While best known for the immensely popular and controversial novel Uncle Tom's Cabin, Harriet Beecher Stowe is also the author of an extensive body of additional work on American culture and politics. Playing many roles--journalist, pamphleteer, novelist, preacher, and advisor on domestic affairs--Stowe used the written word as a vehicle for religious, social, and political commentaries, often leavening them with entertainment in order to reach a broad audience. She had a profound effect on American culture, not because her (...) ideas were unique, but because they were common. What made her so radical was that she insisted on putting her ideas into action. The Oxford Harriet Beecher Stowe Reader offers a focused collection of Stowe's writings from the 1830s through the 1860s. Illustrating her broad range, rhetorical strategies, and cultural designs on the world, it is ideal for courses in nineteenth-century American literature, women's literature, and American history. The volume collects those selections best suited for classroom use, reprinting many pieces here for the first time. Editor Joan D. Hedrick provides a substantial introduction that assesses Stowe's vital impact on nineteenth-century American literature, politics, and culture. The readings are divided into three sections: Early Sketches, Antislavery Writings, and Domestic Culture and Politics. Early Sketches presents the finest writing of Stowe's literary apprenticeship. Antislavery Writings includes Uncle Tom's Cabin in its entirety, placing it in the context of Stowe's considerable and often-overlooked body of other antislavery writings. This section also includes a generous selection from A Key To Uncle Tom's Cabin, a companion volume to the novel. Domestic Culture and Politics shows the scope of Stowe's thinking on the Victorian home, for which she was a major propagandist. The inclusion here of "The True Story of Lady Byron's Life," an exposé of male debauchery and incest at the core of a nineteenth-century home, represents Stowe's willingness to tackle the most challenging political and social issues of her time. (shrink)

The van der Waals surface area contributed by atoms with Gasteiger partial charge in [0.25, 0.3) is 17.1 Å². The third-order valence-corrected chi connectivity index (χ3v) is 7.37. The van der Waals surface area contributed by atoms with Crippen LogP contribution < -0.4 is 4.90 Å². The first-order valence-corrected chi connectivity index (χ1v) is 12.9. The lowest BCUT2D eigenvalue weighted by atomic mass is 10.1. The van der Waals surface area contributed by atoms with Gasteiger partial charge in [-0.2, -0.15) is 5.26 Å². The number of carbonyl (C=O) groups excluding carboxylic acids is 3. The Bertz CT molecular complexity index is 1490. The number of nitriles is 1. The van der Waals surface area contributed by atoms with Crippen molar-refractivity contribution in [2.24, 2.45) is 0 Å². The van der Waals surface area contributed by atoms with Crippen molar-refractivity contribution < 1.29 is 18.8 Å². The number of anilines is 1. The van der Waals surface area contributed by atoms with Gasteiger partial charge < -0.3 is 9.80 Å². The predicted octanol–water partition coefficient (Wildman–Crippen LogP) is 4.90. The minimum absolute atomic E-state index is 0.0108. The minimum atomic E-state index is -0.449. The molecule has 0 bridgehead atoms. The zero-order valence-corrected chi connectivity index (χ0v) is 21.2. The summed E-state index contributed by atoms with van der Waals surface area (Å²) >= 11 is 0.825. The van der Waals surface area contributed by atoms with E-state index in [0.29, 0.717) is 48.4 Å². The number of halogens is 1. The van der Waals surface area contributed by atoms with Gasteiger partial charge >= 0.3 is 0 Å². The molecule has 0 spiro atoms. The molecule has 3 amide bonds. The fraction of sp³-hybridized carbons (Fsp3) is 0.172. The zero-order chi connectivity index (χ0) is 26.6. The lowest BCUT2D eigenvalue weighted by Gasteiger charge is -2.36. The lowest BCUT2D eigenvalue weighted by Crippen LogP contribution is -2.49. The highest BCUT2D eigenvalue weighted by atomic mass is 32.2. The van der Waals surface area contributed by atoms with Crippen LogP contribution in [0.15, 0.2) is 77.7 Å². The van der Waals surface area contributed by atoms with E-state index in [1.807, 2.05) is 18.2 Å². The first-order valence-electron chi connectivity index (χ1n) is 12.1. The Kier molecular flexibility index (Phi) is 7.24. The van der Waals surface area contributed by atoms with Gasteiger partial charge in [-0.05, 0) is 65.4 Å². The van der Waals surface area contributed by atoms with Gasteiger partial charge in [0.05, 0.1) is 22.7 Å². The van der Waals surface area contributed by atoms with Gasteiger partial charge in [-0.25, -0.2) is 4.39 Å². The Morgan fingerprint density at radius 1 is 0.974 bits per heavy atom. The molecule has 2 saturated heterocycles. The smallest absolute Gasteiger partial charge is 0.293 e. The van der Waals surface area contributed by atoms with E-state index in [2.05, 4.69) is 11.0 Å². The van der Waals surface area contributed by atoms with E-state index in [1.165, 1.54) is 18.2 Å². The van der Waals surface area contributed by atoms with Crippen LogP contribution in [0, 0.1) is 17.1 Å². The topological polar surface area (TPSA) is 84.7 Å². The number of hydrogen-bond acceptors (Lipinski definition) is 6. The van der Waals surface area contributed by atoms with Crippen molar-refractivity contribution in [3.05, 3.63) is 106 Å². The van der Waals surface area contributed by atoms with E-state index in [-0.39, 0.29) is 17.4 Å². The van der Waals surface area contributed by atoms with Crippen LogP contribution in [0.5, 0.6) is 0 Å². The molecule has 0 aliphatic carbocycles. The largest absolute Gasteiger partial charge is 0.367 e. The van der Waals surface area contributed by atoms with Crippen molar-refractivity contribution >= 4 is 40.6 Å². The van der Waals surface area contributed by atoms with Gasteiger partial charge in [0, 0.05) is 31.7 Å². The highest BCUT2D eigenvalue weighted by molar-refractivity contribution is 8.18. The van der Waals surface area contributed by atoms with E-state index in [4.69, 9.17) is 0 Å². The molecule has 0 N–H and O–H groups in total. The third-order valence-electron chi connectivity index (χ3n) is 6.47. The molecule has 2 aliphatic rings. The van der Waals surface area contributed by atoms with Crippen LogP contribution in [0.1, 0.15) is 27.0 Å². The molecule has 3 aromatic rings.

This paper presents a systematic empirical investigation of so-called Rullmann Ambiguities (The helicopter was flying less high than a plane can fly). It is shown that many examples constructed after this pattern are in fact unambiguous, and that some but not all examples which replace less with ordinary more/-er are ambiguous. An analysis is proposed which takes into account the inferential properties of the degree predicate in the than-clause plus the way contextual information can be integrated into its meaning. The (...) analysis predicts which Rullmann examples are ambiguous and which are not. Consequences for the analysis of comparatives and for the meaning of adjectives are derived. (shrink)